• Terri Tomoff

Day 24 - Yellowstone National Park

Adjusted Adventure in an Accord


Today’s adventure was all about geyser bathing.


We’ve done lots of forest bathing, glacier bathing, and mountain and hot springs bathing, but this geyser bathing was out of this world. Maybe because we felt the hot moisture mist from an eruption or smelled the sulfur coming from the recesses of the earth right to our noses. But I’ve got to hand it to John Muir, who said, “In every walk with nature one receives far more than he seeks.” I couldn’t agree more. I think Linda and I felt this way all day long!


Our check-in-guy at our hotel near the Western Entrance gave us the suggestion, as I mentioned yesterday, that arriving at the park by 5 or 5:30 am would be the best way to beat the crowds.


We thanked him this afternoon once back to the hotel that he was definitely correct about that suggestion. We were bright eyed and bushy tailed to hit the road by 5:30 am. Thirty minutes later we had the first parking spot near Old Faithful for our first experience in geyser bathing, at 7:02 am, with very few people taking it in.


Before we found our way to Old Faithful, we saw many geysers showing off their spouts and eruptions - most around 199 degrees Fahrenheit with water and steam reaching toward the big blue sky hundreds of feet high.


Since Yellowstone has more than 10,000 hydrothermal features including more than 500 geysers in all shapes and sizes, we were blessed to see many showing off: Beehive; Beauty, Heart Spring; Castle; Basin, Spledid and Comet; Grotto and fan favorites when they blow; Fan, Moltan and Spiteful.


Old Faithful is just that, faithful. It erupts about every two hours or so without fail. But the granddaddy of them all, and the show winner for today, was Grand Geyser!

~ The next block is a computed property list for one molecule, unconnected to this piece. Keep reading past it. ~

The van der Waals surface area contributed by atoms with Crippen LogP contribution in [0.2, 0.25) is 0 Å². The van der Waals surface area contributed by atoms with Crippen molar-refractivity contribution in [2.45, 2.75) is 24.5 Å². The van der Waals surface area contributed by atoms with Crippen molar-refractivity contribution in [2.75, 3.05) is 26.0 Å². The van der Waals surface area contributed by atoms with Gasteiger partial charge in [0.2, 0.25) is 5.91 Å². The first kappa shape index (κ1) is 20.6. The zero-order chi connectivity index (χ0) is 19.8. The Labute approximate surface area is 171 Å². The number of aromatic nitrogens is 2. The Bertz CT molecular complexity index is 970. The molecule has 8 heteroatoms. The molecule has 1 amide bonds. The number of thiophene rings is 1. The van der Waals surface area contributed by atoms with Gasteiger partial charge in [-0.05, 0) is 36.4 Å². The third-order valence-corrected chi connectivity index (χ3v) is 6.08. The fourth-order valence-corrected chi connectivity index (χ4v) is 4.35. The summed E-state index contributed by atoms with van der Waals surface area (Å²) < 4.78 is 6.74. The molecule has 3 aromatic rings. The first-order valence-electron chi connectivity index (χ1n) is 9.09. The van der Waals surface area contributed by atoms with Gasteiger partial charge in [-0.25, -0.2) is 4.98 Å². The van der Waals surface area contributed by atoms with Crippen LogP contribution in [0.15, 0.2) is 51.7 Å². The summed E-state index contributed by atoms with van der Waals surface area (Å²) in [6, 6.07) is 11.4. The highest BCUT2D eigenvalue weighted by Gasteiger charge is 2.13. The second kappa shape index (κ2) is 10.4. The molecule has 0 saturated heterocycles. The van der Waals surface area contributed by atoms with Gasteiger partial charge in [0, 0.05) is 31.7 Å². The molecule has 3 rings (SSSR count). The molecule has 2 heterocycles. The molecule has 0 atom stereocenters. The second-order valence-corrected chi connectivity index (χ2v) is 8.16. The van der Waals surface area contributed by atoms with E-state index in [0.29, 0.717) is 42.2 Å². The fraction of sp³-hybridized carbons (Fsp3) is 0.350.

We had just walked up to it after hiking about 5 miles to the observation points and met Jenny and her geyser loving dad, Alan. He’s a retired elementary school teacher from Northern Califonria that is a geyser afectionado. For the last 40+ years, he and his family have had been going to Yellowstone to report on the geysers along with a whole host of others from around the country. Both Jenny and her dad were welcoming and instrumental in teaching Linda and I the spectacular points about geysers.


When I asked about the allure to come a great distance to check on the geysers, Alan shared that is was “fun.” Nothing in nature is predictable, and the same goes for most of the 10,000 in Yellowstone and a few others around the world.


Grand geyser erupted for 10 minutes straight (9:47 am to 9:57 am). The whole thing was like fireworks on the Fouth of July except with thundering water spouts and the power of all that hot water and steam that rose close to the few clouds in the sky. Unvelieveable! Fantasitc!

If you have seen what I am writing about, you know about all that power and “magic” of any geyser on Earth.


Not only are the geysers a key element of Yellowstone, so are the animals. If you have read along with me, we have an average of almost zero in sightings until today! Now, I can’t get too excited since we have not seen a grizzly or black bear, but we now have a few “exciting sightings.”


Today, we’ve seen: (3) chipmunks, (1) squirrel; (1) hawk (maybe an eagle but probably not); (1) herd of elk in both the am and pm; (1) deer that dashed across the road behind us; (1) bison alone, (1) bunny and then the bonanza of a whole herd of bison at sunset.


That’s all folks. We have one more day in the Park, and Linda is confident we will see a bear! Fingers crossed we do…from across a huge field or stream.


BSoleille!

Terri


All this WiFi could muster was one photo! I originally had 12! I’ll add when I can (in a couple of days).






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